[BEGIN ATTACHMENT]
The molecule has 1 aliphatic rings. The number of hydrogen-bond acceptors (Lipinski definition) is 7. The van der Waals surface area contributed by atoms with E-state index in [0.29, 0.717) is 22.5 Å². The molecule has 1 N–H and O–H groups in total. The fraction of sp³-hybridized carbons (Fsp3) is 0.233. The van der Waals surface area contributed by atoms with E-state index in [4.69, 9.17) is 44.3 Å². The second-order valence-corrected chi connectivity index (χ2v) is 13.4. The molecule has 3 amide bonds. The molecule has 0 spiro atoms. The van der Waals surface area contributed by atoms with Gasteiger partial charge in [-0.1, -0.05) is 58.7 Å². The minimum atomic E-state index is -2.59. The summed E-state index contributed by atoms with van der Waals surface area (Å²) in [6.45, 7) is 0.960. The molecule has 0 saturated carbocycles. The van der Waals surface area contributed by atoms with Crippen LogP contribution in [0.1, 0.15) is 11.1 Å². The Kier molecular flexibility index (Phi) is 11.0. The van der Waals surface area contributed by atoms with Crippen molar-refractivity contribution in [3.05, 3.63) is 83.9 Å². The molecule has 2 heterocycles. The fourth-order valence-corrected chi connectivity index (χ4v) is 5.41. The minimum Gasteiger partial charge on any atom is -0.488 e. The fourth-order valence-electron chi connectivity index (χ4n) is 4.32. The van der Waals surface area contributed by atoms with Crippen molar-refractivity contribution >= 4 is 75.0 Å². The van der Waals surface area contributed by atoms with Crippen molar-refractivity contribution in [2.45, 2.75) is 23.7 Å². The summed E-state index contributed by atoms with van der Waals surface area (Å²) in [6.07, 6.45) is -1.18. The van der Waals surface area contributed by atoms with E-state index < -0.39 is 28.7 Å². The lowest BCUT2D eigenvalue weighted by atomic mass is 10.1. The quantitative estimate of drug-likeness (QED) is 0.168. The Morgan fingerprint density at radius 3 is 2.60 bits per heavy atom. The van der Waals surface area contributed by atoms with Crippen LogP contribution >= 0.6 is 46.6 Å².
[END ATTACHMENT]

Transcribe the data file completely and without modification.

The molecule has 1 aliphatic rings. The number of hydrogen-bond acceptors (Lipinski definition) is 7. The van der Waals surface area contributed by atoms with E-state index in [0.29, 0.717) is 22.5 Å². The molecule has 1 N–H and O–H groups in total. The fraction of sp³-hybridized carbons (Fsp3) is 0.233. The van der Waals surface area contributed by atoms with E-state index in [4.69, 9.17) is 44.3 Å². The second-order valence-corrected chi connectivity index (χ2v) is 13.4. The molecule has 3 amide bonds. The molecule has 0 spiro atoms. The van der Waals surface area contributed by atoms with Gasteiger partial charge in [-0.1, -0.05) is 58.7 Å². The minimum atomic E-state index is -2.59. The summed E-state index contributed by atoms with van der Waals surface area (Å²) in [6.45, 7) is 0.960. The molecule has 0 saturated carbocycles. The van der Waals surface area contributed by atoms with Crippen LogP contribution in [0.1, 0.15) is 11.1 Å². The Kier molecular flexibility index (Phi) is 11.0. The van der Waals surface area contributed by atoms with Crippen molar-refractivity contribution in [3.05, 3.63) is 83.9 Å². The molecule has 2 heterocycles. The fourth-order valence-corrected chi connectivity index (χ4v) is 5.41. The minimum Gasteiger partial charge on any atom is -0.488 e. The fourth-order valence-electron chi connectivity index (χ4n) is 4.32. The van der Waals surface area contributed by atoms with Crippen molar-refractivity contribution >= 4 is 75.0 Å². The van der Waals surface area contributed by atoms with Crippen molar-refractivity contribution in [2.45, 2.75) is 23.7 Å². The summed E-state index contributed by atoms with van der Waals surface area (Å²) in [6.07, 6.45) is -1.18. The van der Waals surface area contributed by atoms with E-state index < -0.39 is 28.7 Å². The lowest BCUT2D eigenvalue weighted by atomic mass is 10.1. The quantitative estimate of drug-likeness (QED) is 0.168. The Morgan fingerprint density at radius 3 is 2.60 bits per heavy atom. The van der Waals surface area contributed by atoms with Crippen LogP contribution >= 0.6 is 46.6 Å².